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BTL 3

Labour

  • B.C Teachers Move Labour Forward

    llegal strikes are almost always caused by management provocations – firing union activists, health and safety violations, introducing non-union workers at a job site, or the introduction of repressive labour legislation.Illegal job actions mostly don’t end up in clear victories for the unions. Dismissals, arrests, or court injunctions often enter into the equation, adding to the issues that must be resolved and putting the unions further onto the defensive.

  • CAW, CUPE & Struggles for Jobs

    For many years the Left in the labour movement fought to get the Canadian Labour Congress to play a role in establishing collective agreement priorities. In the 1980s the CLC held conferences and produced educational materials on issues like reduced working time and bargaining technological change. But affiliate unions showed little interest in developing common priorities or coordinating their efforts concerning bargaining.

  • The workers need Chapter 11

    As for all that self-righteous hot air about how B.C. teachers should set a better example by obeying the “law,” I can’t imagine a better lesson in democracy than watching a group of citizens collectively resisting injustice.

    Karl Marx argued that under capitalism, the legal system was pretty much a tool of the ruling class, designed to protect property rights and keep workers in line. This is quite an oversimplification, but every now and then Marx comes close to the mark. If he could see what’s been happening in British Columbia, he’d probably say, “I told you so.”

  • Leaders and Members at Odds on CLC

    There is a tendency within Canadian labour to ignore the split occurring in the AFL-CIO. This is a mistake. In the United States the leadership of the largest unions have initiated a debate about the structure of the movement and the role of the AFL-CIO. The three largest unions have left the AFL-CIO and more may join them. In contrast, the leaderships of most Canadian unions appear completely satisfied with the laissez-faire approach of the Canadian Labour Congress (CLC) towards organizing and bargaining. But the election results in the CLC convention, where challenger Carol Wall received a whopping 37 per cent, indicates many activists feel otherwise. In fact, the debate in Canada is alive and well whether the leadership likes it or not.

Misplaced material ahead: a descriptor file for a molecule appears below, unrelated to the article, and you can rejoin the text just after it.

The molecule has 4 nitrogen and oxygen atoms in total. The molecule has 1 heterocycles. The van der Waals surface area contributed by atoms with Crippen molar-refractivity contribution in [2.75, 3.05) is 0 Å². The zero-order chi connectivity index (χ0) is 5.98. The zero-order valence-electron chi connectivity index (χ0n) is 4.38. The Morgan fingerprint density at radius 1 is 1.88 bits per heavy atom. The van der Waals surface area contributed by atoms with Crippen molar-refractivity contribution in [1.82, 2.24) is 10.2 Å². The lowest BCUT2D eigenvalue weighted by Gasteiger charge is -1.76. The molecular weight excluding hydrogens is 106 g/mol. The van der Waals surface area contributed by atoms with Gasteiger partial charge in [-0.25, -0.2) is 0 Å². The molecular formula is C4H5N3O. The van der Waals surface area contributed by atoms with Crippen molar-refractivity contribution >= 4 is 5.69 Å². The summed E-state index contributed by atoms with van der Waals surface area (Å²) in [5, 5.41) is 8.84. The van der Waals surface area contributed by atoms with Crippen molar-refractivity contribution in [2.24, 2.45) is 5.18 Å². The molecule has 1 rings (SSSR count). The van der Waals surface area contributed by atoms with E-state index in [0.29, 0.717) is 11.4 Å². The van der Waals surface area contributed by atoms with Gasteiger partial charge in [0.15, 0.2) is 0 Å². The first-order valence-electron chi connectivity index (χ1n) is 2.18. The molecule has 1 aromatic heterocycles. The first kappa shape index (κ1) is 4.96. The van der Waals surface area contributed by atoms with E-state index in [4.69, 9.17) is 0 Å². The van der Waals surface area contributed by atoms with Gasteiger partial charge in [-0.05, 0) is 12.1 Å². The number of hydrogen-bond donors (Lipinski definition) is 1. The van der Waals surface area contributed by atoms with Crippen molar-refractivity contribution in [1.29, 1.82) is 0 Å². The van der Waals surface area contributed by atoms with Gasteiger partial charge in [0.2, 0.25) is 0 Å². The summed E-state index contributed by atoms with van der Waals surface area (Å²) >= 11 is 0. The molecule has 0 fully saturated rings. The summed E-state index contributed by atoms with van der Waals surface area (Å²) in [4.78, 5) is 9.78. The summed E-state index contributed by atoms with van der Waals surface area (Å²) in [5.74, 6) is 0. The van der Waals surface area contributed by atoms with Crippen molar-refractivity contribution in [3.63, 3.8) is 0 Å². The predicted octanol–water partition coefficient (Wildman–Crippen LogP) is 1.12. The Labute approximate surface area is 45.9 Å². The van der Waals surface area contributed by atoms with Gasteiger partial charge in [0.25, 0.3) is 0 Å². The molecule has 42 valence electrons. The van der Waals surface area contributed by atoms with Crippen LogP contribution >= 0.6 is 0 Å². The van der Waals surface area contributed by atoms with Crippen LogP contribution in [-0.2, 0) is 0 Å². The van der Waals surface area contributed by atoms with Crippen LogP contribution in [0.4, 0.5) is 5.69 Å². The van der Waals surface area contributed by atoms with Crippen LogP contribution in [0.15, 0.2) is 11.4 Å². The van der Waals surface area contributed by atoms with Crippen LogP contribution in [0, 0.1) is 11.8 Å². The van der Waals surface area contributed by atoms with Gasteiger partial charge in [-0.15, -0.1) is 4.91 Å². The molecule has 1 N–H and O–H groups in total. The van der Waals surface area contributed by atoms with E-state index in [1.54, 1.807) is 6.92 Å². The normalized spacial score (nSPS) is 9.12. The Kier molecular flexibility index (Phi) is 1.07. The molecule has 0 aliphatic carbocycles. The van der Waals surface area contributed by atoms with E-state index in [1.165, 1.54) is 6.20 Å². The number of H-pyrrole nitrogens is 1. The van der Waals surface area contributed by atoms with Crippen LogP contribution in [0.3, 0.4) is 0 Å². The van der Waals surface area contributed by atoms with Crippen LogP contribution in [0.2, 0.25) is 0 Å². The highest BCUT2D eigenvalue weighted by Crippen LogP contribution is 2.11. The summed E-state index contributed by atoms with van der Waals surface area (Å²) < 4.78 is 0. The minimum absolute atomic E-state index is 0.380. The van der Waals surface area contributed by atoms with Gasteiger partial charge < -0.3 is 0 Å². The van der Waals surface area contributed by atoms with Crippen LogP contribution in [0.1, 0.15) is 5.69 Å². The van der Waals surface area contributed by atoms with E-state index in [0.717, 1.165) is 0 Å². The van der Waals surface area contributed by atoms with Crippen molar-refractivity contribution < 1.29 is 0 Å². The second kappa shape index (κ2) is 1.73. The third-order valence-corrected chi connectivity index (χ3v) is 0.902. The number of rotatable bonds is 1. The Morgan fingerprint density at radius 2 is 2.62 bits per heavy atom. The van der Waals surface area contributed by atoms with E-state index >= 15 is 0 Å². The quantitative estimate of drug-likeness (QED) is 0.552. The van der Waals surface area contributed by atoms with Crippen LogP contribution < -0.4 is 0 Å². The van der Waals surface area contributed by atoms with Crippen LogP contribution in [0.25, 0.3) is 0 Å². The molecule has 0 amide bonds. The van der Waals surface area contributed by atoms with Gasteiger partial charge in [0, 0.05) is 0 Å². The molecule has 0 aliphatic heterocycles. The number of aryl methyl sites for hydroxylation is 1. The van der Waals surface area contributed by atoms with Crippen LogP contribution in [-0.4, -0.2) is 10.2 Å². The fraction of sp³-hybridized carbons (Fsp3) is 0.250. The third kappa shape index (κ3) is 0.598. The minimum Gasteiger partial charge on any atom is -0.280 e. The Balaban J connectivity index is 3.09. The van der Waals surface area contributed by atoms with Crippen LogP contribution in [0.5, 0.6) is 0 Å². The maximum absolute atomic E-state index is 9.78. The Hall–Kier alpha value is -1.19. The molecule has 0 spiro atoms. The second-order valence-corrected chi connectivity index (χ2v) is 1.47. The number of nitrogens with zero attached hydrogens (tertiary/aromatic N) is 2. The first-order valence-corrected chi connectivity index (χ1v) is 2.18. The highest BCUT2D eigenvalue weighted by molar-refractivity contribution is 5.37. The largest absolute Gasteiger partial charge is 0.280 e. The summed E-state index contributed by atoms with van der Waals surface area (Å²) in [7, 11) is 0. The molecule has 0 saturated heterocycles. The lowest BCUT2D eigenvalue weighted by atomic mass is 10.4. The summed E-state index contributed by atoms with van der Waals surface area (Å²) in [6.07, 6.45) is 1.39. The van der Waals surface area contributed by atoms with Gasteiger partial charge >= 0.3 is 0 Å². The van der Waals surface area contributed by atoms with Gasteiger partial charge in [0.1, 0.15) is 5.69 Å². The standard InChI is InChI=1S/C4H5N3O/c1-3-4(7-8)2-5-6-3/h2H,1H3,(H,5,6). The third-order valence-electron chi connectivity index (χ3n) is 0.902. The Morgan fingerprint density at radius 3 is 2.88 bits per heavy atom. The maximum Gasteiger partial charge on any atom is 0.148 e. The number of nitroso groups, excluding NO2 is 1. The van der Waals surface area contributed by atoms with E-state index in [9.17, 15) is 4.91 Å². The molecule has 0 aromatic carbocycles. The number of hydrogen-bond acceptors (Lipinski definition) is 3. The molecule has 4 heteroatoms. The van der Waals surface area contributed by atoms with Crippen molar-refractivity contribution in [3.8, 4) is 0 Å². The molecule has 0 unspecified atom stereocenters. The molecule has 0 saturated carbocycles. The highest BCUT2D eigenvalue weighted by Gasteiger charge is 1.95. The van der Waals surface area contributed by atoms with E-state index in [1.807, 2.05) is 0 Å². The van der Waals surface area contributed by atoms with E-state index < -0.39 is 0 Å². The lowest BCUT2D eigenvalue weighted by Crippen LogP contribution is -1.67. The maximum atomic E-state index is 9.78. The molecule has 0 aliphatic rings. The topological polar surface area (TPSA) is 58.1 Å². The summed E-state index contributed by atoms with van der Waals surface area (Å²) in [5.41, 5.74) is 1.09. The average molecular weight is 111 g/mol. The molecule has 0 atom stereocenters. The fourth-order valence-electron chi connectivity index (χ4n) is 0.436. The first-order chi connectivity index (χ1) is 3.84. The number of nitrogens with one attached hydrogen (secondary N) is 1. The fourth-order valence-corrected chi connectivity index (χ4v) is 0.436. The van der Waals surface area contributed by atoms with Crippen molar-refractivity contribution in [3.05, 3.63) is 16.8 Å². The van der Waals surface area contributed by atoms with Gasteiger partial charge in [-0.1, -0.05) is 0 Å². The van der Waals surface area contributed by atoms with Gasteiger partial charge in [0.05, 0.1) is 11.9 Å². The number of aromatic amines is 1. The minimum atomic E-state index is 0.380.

• Leadership the Issue at CLC Convention

    Just another day in the labour movement. On June 13, 2005, 212 garbage collection workers began a legal strike in Mississauga. The workers were confronted with scabs performing their work. The union, Teamsters Canada Local Union 419, refused to comment publicly on the reasons for the strike or the issues at stake. The Toronto Star reported on the frustration of the public having to deal with hot weather, smelly garbage, with no idea of the reasons behind the strike.

  • The Call for a Living Wage

    No surprise to those of us trapped in low-wage jobs, but for others more fortunate, let’s make it official: having a job is no longer a way out of poverty. The minimum wage in most provinces is so low that even someone working full time at a minimum-wage job falls far short of the poverty line. Indeed, it’s a fact that half of the families in Canada who are living below the poverty line have someone working 35 or more hours per week.

  • CLC Convention 2005

    It is time for the labour movement to seriously debate the role and function of the Canadian Labour Congress. If the CLC is to assert itself as a leading institution in the labour movement it must be led by a president with the vision and courage to unite the labour movement in the key collective bargaining and organizational struggles that lie ahead.

    Under the current leadership the Congress is viewed by many activists to be floundering and largely irrelevant to many of the important struggles of the labour movement. This is in spite of the fact that the Congress is widely recognized as doing valuable work, especially in the areas of research, and on issues such as racism, sexism, homophobia and equality.

  • Why is the 35-Hour Work Week in Retreat?

    In February and March, 2005, hundreds of thousands of workers protested in the streets of Paris and other large cities against the current conservative government’s attempt to erode the 35-hour week. So far, however, these protests have not prevented premier minister Jean-Pierre Raffarin from realizing his plans for the reform of the 35-hour legislation.

  • The World’s Most Dangerous Job?

    The news of the death of 213 miners following a gas blast at a colliery in Liaoning on February 14 barely registered outside China, but it was further evidence of an ongoing tragedy, and symbolic of the enormous human cost that China is paying for its phenomenal economic growth.

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